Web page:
• Dino mentions playing Wyatt Earp in a film before enlisting.
  • The young partisan is clearly intended to be movie actress Sophia Loren.

The Howlers parachute into an impossible battle in Italy where much to the surprise of the squad, Sgt. Fury orders that they all surrender. Taken to a nearby prison camp, Fury reveals the mission to the rest, make contact with prison commander, secretly a partisan, and steal Mussolini's secret cache of gold. The partisan prison camp commander is found out and the Howlers have to make an impromptu break out of the camp. Outside they are aided by teenaged partisan, named Sophia (Loren?) who helps them drive the gold out of Italy.  

The Great Escape is mined once again for this tale's first half with the last half not quite living up to the description of "one of the most unique motorcades of all time". Plenty of action ad quips galore, although Pinkerton's action spotlight is uneven and just exposes the silliness of his umbrella antics when its overdone. The surprise 'guest-star' is certainly a surprise, although the idea of Howlers hitting on a 16 year-old girl is a bit awkward. And the classic line in this story has to be, upon Fury learning that the young partisan leading to the gold is in fact a 16 year old girl (and Sophia Loren no less) and not a boy, Fury exclaims, "Well chalk up another boner for knucklehead Nick Fury!" Indeed. 

Sgt. Fury and his Howling Commandos #31 "Into The Jaws Of...Death!"
Writer: Roy Thomas
Pencils: Dick Ayers
Inks: John Tartaglione
Letters: Sam Rosen

  • Reprinted in #92 and #133 and Sgt. Fury Marvel Masterworks v.3

Happy Sam is jumped by Nazi agents outside of Allied headquarters in London and smuggled to Gestapo headquarters in France where the enemy pump him for info on Operation Overlord. The Nazis give word that they have Happy Sam and Fury leads the Howlers in for a rescue mission.  

Solid, but average issue features the Howlers in battle over land, sea, and air. With the exception of seeing Happy Sam in action with and without the Howlers, there's really nothing here you haven't seen. Major Frobisher is another in a long line of inept goose-steppers and it all seems status-quo.  Even Izzy seems to realize the repetition of the issue when comments on the Nazi message denting his helmet again. Not really worth it unless you find it in the quarter box.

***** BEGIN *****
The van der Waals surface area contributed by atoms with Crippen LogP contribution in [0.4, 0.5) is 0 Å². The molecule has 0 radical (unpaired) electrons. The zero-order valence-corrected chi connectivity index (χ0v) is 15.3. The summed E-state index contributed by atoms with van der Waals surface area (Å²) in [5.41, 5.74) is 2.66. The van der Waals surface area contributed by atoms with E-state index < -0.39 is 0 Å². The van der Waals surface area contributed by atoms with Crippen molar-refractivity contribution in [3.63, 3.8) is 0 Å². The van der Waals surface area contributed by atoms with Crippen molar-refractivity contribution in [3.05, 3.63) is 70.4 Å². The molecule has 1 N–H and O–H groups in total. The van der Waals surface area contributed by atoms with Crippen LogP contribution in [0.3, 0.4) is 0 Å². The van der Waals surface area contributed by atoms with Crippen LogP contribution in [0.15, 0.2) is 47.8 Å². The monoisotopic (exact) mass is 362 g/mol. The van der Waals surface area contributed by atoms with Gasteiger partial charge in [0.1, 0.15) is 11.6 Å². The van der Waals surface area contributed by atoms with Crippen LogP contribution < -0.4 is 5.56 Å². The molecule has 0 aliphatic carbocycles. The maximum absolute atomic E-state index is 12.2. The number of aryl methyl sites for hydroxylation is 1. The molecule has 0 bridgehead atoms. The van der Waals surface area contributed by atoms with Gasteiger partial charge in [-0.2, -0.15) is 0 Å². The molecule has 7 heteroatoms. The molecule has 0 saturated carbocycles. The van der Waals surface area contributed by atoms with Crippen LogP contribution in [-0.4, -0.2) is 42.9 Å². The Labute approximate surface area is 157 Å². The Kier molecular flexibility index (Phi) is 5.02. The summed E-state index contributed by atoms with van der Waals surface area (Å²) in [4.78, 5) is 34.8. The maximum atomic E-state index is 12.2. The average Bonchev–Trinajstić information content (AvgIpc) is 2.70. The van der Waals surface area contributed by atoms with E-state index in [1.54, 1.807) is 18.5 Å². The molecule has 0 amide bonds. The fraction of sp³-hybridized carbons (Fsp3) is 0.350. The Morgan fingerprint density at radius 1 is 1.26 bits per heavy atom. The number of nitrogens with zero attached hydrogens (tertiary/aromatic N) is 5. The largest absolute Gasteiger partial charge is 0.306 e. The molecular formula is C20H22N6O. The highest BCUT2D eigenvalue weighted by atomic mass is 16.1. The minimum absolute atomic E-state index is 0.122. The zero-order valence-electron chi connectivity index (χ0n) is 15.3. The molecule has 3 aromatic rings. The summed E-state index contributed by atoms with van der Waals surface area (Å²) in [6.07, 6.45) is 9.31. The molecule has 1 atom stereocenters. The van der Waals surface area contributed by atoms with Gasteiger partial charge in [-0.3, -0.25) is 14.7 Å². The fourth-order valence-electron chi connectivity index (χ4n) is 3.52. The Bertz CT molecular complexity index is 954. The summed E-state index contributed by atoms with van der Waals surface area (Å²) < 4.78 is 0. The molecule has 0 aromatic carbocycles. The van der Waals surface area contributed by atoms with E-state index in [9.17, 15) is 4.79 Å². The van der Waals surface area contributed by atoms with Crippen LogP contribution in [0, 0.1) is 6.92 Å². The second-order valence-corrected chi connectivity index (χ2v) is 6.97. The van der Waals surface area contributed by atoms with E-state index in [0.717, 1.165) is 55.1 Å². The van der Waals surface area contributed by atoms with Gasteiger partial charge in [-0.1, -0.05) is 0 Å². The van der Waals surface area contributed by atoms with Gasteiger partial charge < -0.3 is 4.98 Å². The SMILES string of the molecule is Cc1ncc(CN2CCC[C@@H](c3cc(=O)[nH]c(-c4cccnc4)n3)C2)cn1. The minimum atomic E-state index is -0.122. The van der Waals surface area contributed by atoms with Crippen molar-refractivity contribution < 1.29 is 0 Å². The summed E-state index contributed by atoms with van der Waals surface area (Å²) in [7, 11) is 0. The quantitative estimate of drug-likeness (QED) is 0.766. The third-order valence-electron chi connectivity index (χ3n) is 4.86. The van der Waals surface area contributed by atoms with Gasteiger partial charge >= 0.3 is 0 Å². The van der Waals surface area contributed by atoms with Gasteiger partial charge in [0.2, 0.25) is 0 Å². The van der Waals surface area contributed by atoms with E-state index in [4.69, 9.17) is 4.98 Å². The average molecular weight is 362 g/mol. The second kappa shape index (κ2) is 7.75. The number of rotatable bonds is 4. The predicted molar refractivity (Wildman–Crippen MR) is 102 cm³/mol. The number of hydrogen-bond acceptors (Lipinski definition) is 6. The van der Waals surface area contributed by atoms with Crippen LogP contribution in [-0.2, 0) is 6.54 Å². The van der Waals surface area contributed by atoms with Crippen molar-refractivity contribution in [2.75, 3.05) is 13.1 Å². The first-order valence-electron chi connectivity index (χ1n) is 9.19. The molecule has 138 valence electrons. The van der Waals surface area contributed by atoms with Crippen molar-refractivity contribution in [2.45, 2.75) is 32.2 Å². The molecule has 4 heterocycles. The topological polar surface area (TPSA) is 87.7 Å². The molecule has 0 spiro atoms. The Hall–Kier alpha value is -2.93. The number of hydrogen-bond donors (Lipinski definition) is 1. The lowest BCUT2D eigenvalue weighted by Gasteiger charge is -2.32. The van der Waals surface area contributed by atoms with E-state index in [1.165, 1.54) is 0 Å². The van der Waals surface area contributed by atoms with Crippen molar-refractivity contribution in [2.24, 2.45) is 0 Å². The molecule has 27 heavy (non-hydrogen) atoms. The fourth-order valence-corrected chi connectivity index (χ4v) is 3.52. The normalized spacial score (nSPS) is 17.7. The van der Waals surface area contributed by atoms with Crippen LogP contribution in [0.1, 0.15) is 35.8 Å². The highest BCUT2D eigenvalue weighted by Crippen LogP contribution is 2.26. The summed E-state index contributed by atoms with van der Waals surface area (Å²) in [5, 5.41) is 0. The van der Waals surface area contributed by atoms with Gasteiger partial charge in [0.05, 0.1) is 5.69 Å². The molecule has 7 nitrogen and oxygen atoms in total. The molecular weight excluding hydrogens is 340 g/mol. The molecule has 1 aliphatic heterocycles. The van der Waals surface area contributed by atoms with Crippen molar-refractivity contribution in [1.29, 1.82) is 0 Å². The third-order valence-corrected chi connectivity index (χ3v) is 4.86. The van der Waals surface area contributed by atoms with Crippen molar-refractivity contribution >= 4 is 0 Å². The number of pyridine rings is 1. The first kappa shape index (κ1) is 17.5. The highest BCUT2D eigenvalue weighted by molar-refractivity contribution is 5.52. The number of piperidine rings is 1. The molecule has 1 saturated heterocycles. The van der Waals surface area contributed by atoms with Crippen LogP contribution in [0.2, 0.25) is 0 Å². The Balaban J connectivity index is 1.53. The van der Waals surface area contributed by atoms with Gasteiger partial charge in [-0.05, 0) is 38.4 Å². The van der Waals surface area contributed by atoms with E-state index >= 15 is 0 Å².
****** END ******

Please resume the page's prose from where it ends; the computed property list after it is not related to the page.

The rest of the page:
Sgt. Fury and his Howling Commandos #32  "A Traitor In Our Midst!" 
Writer: Roy Thomas
Pencils: Dick Ayers
Inks: John Tartaglione
Letters: Sam Rosen

  • Reprinted in #93 and #134 and Sgt. Fury Marvel Masterworks v.3

Dr. Daneeka infiltrates the First Attack Squad headquarters as a doctor sent to give the Howlers their physical. There he implants one of them with a hypnotic suggestion which comes into play on the Howlers next mission, to retrieve a shipment of heavy water in Norway.  

The Manchurian Candidate meets The Heroes of Telemark in this exciting story which spotlights our favorite Flatbush mechanic. Thomas wrings out some nice humor from the familiar army physical routines (Percy keeps his scarf on!) and Dum Dum quips one of his best marriage joke. Some minor suspense is maintained for the final act and gives Izzey a juicy part to play. Also worth noting for aviation fans, a Messerschmit jet puts in a nice appearance. 

Sgt. Fury King-Size Special #2 "A Day of Thunder"
Writer: Roy Thomas
Pencils: Dick Ayers
Inks: John Tartaglione
Letters: Sam Rosen

  • Features reprints of :
    • Sgt Fury #11
    • Strange Tales #135
    • Sgt. Fury Marvel Masterworks v.3
  • Appearance by Frenchie, 'Happy' Sam, and General Dwight Eisenhower

The Howlers initiate a complex plan a day in advance of D-Day to cripple Nazi defenses along Normandy. Capturing German officers, blowing up Luftwaffe air bases and ammunitions dump. Along the way they are captured and nearly executed, but a rescue by French underground allows the Howlers to continue their wave of demolitions. Eventually the Howlers meet up with Allied soldiers landing on the beaches of Normandy and guide them in against the enemy.